Hell Hole of the West

63898-looking-south-west-on-spring-street-from-temple-block-1876El Pueblo de Nuestra Senora la Reina de Los Angeles. Los Angeles. The wild, wild west indeed. Before the city, there was the ‘hell hole of the west’, the most violent place at the end of the Pacific Special. The place where everyone went when they had no place else to go. When you were driven out of everyplace else, you went west, just like Horace Greeley told you to. And once you hit Los Angeles that was the end of the road.

Los Angeles always attracted the outcast, the misfit, people on the run and people seeking change. There’s never been anything normal or ordinary about the city of Angels or the people who inhabit it.


The first law in L.A. was a volunteer group of men who formed the Los Angeles Rangers in the early part of the nineteenth century. Unpaid, they lived off the largess of others for their equipment. The unit lasted roughly four years, then disbanded, leaving the already violent Los Angeles without a police presence. The county was overrun with bandits, gamblers, murderers and rustlers driven south by northern vigilantes. Vice of all kinds was not only legal, it was taxed.

To fill the void, the Vigilance Committee was formed in 1836. On October 13, 1854 Pinckney Clifford, a prominent businessman, was robbed and murdered by David Brown, a well-known bandit. The city Marshall jailed Brown, but the Vigilance Committee intended to take care of the killer. Mayor Stephen Foster intervened and convinced them to wait for the trial. But though convicted and sentenced to hang in January 12, 1855, his attorney convinced the California Supreme Court to grant a stay of execution. Instead another convicted murderer, a half-breed Indian was hanged.

Now provoked beyond reason, the Vigilance Committee, led by Mayor Stephen C Foster (who resigned his position to lead the lynch mob) forcibly removed Brown from his cell and hanged him. When Foster ran for re-election he was voted back in as Mayor on a landslide. Only in Los Angeles, you say? L.A. was also the first major metropolitan city to recall a Mayor from office, but that, as they say, is another story.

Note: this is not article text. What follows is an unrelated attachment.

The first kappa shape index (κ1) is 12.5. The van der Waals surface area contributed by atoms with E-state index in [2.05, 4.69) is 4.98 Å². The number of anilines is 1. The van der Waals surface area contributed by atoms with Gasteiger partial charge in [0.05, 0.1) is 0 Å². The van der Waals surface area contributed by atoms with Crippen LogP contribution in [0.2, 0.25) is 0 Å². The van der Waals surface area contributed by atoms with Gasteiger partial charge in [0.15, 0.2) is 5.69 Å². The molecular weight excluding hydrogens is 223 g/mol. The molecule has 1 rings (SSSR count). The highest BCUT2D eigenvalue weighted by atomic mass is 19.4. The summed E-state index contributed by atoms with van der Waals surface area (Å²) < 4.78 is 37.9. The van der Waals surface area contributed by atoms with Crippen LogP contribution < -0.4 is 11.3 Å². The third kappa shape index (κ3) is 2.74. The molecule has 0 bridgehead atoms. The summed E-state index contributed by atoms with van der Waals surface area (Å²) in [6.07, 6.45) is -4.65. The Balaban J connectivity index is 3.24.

liberty2005What icon comes to mind when you hear the name New York City? For me it’s the Statue of Liberty. Others might think of the Empire State Building. What about Paris? The Eiffel Tower. London? Buckingham Palace. San Francisco? The Golden Gate Bridge. Egypt? The pyramids. The Sydney Opera House. The Great Wall of China, Mount Rushmore, the Taj Mahal…

All great monuments of their time that stand for ingenuity, craftsmanship and the indomitable spirit of mankind and our artistic skills.

Now think Los Angeles. I would hazard a guess that what pops to mind is Hollywood and the Hollywood sign or Graumann’s Chinese Theater. Vast monuments? Skillfully designed edifices that strike awe into people when they first see it?
hollywood sign and me
No, a nearly century-old advertising gimmick to sell lots in a city that was promoting growth. Harry Chandler, publisher of the Los Angeles Times, along with other wealthy Californians, was also a land speculator. He promoted the growth of Los Angeles, the Valley and of course, Hollywood. The sign meant to help him and the other investors to get richer went up in 1923 at the cost of $23,000. The LAND part of the sign was removed in 1949. It was fixed and made more permanent in 1978. In 2005 the metal sign was stripped and repainted white.

I guess in terms of monuments, it beats a giant donut.
Jawbone Pipeline
In actual fact, one of the greatest achievements of Los Angeles was the construction of the 233 mile Los Angeles aqueduct in the early 1900s, an engineering feat, doubled by the fact it was designed by a man with no formal engineering training who convinced a city of skeptics to fund the building of a pipeline that would bring water from Owens Lake to L.A. That the act destroyed a farming community and was empowered by corruption and greed, the monument is indeed a little tarnished. Still, without it, the city of Los Angeles would not exist and in my mind, the world would be diminished because of it. I explore this event in my upcoming novel, “Stolen Waters”, the third book in the Irish Immigrant series starting with “Ashes & Ice”. See more about the pipeline at Los Angeles Aqueduct images

This is part of why I love L.A. It’s not like anyplace else. Where else would pocket dogs be created. Where pet rocks actually became a craze. (I had a pet rock, but I didn’t buy him in some store, I caught him myself, up in the hills and I had to break him all by myself) Where people throng from all over the world to see the hand prints or footprints of men and (and the odd animal) they only know through the screen. Where even the cops are good looking. Where some east coast exiles came with a few black and white, grainy moving pictures and created a multi-billion dollar enterprise that has shaped beliefs and societies.

What’s not to love?